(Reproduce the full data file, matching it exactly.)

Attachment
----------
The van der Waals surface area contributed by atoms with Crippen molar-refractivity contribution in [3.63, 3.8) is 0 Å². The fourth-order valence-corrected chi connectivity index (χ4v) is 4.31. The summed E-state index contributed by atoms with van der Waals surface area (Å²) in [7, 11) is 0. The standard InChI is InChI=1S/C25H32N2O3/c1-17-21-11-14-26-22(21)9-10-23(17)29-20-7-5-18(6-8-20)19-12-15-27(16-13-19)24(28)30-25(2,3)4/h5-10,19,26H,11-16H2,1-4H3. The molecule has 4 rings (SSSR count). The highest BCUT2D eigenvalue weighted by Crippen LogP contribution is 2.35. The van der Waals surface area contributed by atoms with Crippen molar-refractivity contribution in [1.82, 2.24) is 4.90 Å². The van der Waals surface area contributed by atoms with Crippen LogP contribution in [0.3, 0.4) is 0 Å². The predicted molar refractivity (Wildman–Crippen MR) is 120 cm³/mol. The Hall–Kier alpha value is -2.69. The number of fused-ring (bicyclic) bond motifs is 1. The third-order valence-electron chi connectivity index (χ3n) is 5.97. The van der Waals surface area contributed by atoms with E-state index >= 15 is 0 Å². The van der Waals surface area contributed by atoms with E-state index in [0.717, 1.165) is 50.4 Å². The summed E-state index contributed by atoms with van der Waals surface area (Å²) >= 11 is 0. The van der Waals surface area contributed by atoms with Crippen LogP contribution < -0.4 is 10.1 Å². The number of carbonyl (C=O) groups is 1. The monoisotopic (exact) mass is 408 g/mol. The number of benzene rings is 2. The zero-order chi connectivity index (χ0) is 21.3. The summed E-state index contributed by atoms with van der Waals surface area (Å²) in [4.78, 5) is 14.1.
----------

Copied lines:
The van der Waals surface area contributed by atoms with Crippen molar-refractivity contribution in [3.63, 3.8) is 0 Å². The fourth-order valence-corrected chi connectivity index (χ4v) is 4.31. The summed E-state index contributed by atoms with van der Waals surface area (Å²) in [7, 11) is 0. The standard InChI is InChI=1S/C25H32N2O3/c1-17-21-11-14-26-22(21)9-10-23(17)29-20-7-5-18(6-8-20)19-12-15-27(16-13-19)24(28)30-25(2,3)4/h5-10,19,26H,11-16H2,1-4H3. The molecule has 4 rings (SSSR count). The highest BCUT2D eigenvalue weighted by Crippen LogP contribution is 2.35. The van der Waals surface area contributed by atoms with Crippen molar-refractivity contribution in [1.82, 2.24) is 4.90 Å². The van der Waals surface area contributed by atoms with Crippen LogP contribution in [0.3, 0.4) is 0 Å². The predicted molar refractivity (Wildman–Crippen MR) is 120 cm³/mol. The Hall–Kier alpha value is -2.69. The number of fused-ring (bicyclic) bond motifs is 1. The third-order valence-electron chi connectivity index (χ3n) is 5.97. The van der Waals surface area contributed by atoms with E-state index >= 15 is 0 Å². The van der Waals surface area contributed by atoms with E-state index in [0.717, 1.165) is 50.4 Å². The summed E-state index contributed by atoms with van der Waals surface area (Å²) >= 11 is 0. The van der Waals surface area contributed by atoms with Crippen LogP contribution < -0.4 is 10.1 Å². The number of carbonyl (C=O) groups is 1. The monoisotopic (exact) mass is 408 g/mol. The number of benzene rings is 2. The zero-order chi connectivity index (χ0) is 21.3. The summed E-state index contributed by atoms with van der Waals surface area (Å²) in [4.78, 5) is 14.1.